Buckeye, Prairieview, McDonald, Gladiola — mere dots on the map

Cattle and plowed fields indicate hardworking people live on these southeastern New Mexico plains. Photo by Phyllis Eileen Banks
Cattle and plowed fields indicate hardworking people live on these southeastern New Mexico plains

Buckeye is located on NM Highway 238 seventeen miles southwest of Lovington. The settlement is named for the Buckeye Sheep Ranch nearby, and does not have a post office. Traveling this part of eastern New Mexico reinforces your awareness of the size of the state, fifth largest. There are so many miles of nothing but miles and miles.

After you pass through Lovington from the west, turn left on NM Highway 209 eleven miles to McDonald. Its post office was established in 1912, the year New Mexico became a state. This settlement was named for the first elected governor, William C. McDonald - the territorial governors had been appointed. Oil and agriculture are the area’s economic support. There is nothing but a sign, "McDonald,"to let you know where you are, as the settlers are spread throughout the surrounding area.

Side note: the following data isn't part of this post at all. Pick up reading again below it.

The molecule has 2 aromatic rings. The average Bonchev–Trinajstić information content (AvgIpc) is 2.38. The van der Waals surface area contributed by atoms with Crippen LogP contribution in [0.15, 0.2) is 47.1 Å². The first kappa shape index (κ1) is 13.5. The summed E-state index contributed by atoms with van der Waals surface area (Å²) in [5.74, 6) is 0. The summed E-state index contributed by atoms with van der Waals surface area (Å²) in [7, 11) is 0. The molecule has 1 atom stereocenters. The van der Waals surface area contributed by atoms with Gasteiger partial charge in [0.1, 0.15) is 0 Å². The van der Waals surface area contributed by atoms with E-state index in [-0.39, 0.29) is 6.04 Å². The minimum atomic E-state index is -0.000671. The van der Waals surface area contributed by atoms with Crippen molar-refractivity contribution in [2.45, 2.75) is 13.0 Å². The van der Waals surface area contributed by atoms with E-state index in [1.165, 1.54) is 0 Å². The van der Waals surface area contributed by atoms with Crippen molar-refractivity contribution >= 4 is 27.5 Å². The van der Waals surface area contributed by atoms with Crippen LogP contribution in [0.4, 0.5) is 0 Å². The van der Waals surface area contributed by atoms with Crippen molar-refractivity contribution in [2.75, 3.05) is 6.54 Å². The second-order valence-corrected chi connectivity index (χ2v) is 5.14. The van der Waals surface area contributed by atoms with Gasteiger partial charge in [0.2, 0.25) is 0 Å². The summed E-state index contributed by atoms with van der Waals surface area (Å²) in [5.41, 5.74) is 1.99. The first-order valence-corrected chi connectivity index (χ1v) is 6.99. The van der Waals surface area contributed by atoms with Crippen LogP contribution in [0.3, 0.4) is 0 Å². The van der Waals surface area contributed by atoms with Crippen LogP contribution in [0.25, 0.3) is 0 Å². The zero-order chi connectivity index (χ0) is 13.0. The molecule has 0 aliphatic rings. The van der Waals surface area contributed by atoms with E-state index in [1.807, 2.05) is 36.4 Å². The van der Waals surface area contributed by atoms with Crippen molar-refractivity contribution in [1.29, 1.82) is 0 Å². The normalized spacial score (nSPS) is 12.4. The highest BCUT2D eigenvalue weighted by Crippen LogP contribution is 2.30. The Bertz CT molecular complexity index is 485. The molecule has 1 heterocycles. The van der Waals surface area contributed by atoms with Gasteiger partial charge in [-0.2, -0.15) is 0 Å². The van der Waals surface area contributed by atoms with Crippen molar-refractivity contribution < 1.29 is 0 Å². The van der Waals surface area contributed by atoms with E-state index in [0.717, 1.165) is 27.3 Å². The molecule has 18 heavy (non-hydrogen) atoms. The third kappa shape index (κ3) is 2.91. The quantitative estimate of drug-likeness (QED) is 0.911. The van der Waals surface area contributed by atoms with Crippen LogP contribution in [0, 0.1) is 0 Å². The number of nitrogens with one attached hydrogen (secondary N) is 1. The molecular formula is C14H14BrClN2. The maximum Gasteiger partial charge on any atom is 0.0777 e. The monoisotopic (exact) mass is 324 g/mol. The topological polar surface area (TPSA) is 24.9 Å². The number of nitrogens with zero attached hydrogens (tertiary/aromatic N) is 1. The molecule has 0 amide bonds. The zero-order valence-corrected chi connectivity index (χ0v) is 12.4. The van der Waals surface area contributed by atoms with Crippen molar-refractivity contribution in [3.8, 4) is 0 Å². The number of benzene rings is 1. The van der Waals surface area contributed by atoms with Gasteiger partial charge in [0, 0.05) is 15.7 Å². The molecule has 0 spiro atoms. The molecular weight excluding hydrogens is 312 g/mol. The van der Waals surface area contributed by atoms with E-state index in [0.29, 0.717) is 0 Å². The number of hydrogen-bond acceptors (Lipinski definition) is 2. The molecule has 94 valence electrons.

Thirteen miles east and south of McDonald is Prairieview. Its name lends a clue as to the landscape. Located on the Llano Estacado (staked plains), it was a pioneer settlement. At one time it had a store and a school with three teachers, but that ended in 1948. It is still a rich farming community, but does not have its own post office.

Retracing your route to McDonald, go north to Tatum and turn east on U.S. 380 for about eight miles to Gladiola. There was a post office here from 1919 to 1956. It was also a settlement originally named Warren, after a local family. At one time there was a school, store and service station. There is little here at the present time, except the Warren Petroleum Company and the oil pool.

The history of these small communities is all very similar, but the plowed fields and tall corn indicate habitation, and that hardworking people still live on these plains.

About Phyllis Eileen Banks